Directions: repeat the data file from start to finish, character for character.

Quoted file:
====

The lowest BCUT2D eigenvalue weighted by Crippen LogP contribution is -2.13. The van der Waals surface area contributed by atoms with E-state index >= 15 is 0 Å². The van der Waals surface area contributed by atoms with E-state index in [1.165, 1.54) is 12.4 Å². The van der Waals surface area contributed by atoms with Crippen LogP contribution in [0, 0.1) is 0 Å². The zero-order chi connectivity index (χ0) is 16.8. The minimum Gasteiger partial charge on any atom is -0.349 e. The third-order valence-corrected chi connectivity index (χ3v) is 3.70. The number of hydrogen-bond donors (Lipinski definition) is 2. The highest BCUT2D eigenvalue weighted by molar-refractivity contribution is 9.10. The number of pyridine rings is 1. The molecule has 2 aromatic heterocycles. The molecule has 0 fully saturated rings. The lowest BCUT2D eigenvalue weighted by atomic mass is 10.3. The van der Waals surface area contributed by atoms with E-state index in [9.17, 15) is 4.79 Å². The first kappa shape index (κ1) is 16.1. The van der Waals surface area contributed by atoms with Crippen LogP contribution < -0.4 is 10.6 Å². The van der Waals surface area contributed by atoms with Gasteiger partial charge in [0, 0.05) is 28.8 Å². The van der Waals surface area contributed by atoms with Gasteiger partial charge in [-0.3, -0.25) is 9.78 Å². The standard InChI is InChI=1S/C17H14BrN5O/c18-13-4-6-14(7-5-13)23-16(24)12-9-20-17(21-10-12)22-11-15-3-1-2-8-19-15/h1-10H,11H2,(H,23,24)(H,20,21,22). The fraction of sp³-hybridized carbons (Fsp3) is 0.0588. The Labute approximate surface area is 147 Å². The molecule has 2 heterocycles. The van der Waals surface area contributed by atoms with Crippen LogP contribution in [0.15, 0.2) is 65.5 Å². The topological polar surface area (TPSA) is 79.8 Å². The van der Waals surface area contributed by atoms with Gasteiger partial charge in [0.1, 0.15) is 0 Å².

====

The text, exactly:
The lowest BCUT2D eigenvalue weighted by Crippen LogP contribution is -2.13. The van der Waals surface area contributed by atoms with E-state index >= 15 is 0 Å². The van der Waals surface area contributed by atoms with E-state index in [1.165, 1.54) is 12.4 Å². The van der Waals surface area contributed by atoms with Crippen LogP contribution in [0, 0.1) is 0 Å². The zero-order chi connectivity index (χ0) is 16.8. The minimum Gasteiger partial charge on any atom is -0.349 e. The third-order valence-corrected chi connectivity index (χ3v) is 3.70. The number of hydrogen-bond donors (Lipinski definition) is 2. The highest BCUT2D eigenvalue weighted by molar-refractivity contribution is 9.10. The number of pyridine rings is 1. The molecule has 2 aromatic heterocycles. The molecule has 0 fully saturated rings. The lowest BCUT2D eigenvalue weighted by atomic mass is 10.3. The van der Waals surface area contributed by atoms with E-state index in [9.17, 15) is 4.79 Å². The first kappa shape index (κ1) is 16.1. The van der Waals surface area contributed by atoms with Crippen LogP contribution < -0.4 is 10.6 Å². The van der Waals surface area contributed by atoms with Gasteiger partial charge in [0, 0.05) is 28.8 Å². The van der Waals surface area contributed by atoms with Gasteiger partial charge in [-0.3, -0.25) is 9.78 Å². The standard InChI is InChI=1S/C17H14BrN5O/c18-13-4-6-14(7-5-13)23-16(24)12-9-20-17(21-10-12)22-11-15-3-1-2-8-19-15/h1-10H,11H2,(H,23,24)(H,20,21,22). The fraction of sp³-hybridized carbons (Fsp3) is 0.0588. The Labute approximate surface area is 147 Å². The molecule has 2 heterocycles. The van der Waals surface area contributed by atoms with Crippen LogP contribution in [0.15, 0.2) is 65.5 Å². The topological polar surface area (TPSA) is 79.8 Å². The van der Waals surface area contributed by atoms with Gasteiger partial charge in [0.1, 0.15) is 0 Å².